The commissioners approved a resolution to associate with Harvey County in forming a community development disability association. Dallke volunteered to be among Marion County representatives.

The new county economic secretary who begins Nov. 1 will be given information about starting from Tom Brown, county economic consultant with Savant Services of McPherson, and Susan Nickerson, west regional director for the Kansas Department of Commerce.

Nickerson told commissioners developments in her department since 2004 have brought about worker education and work force development for higher paying jobs and economic stability.

She said that through 24 work force centers in the state, workers can now receive training to work with specific companies or self-ventures, and businesses can seek grants.

Nickerson said the state even keeps an eye on company closings in other states to entice their employees here, or for companies considering closing to offer help with workers that will keep them going.

The closest centers for Marion County are at Salina, Newton and Hutchinson.

She said some of the jobs her office likes to be involved with include the biosciences, renewable energy, oil and gas, health care and telecommunications.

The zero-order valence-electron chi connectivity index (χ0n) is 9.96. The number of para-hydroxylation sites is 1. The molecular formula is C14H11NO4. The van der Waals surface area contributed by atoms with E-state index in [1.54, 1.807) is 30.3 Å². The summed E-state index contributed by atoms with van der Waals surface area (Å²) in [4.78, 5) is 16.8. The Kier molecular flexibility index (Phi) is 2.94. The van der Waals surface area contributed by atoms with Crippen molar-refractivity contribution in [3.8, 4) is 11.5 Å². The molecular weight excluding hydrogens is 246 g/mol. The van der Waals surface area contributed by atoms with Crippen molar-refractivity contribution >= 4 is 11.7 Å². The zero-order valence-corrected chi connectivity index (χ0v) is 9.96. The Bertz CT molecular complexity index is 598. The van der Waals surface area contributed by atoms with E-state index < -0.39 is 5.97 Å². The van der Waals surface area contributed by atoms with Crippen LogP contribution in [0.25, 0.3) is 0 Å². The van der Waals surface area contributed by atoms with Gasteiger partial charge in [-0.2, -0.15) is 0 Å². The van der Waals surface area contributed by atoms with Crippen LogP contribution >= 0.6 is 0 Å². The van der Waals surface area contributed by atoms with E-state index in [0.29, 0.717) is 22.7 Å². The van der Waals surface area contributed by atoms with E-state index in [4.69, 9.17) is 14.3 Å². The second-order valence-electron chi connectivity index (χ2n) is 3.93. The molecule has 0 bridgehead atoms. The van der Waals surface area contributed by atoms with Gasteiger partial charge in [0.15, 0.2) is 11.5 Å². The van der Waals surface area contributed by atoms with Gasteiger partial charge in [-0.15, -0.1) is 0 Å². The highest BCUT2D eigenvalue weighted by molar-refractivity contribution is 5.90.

She said individuals have been helped with everything from learning to drive a forklift to better math skills.

Brown said Marion County might reach out to cooperate with neighboring counties such as Harvey, Saline and McPherson to share in grant money for training for specific industries.

Commissioner Bob Hein said the new economic secretary will have “gobs of information” through Nickerson to start with “when she comes on board.”

Nickerson said she will definitely consider the secretary Marion County’s “point person.”

Brown said he could also go into budget considerations with the commissioners to get the best from revenue limitations.

After going over a list of building permit applications with Bobbi Strait, director of planning and zoning and environmental health, the commissioners went into a 15-minute executive discussion for personnel with her.

It was announced afterward that they would be determining a job description and pay for an assistant for Strait.

The commissioners also met with Darryl Thiesen, Emergency Medical Services director, for 15 minutes in executive session with no announcement.

Holub as chairman signed an emergency plan that goes to the state from Rollin Schmidt, noxious weed, household hazardous waste and transfer station director, on handling spills in department facilities.

Schmidt said that his mobile unit has picked up close to 6,500 pounds of waste from communities this year. He said he is especially happy to see acids and poisons removed from home situations.

Schmidt told commissioners the only ways he saw to increase waste picked up is to advertise and promote more. He noted that the pickups can also help lower the flow of waste through the transfer station, make it less toxic, and thus save money.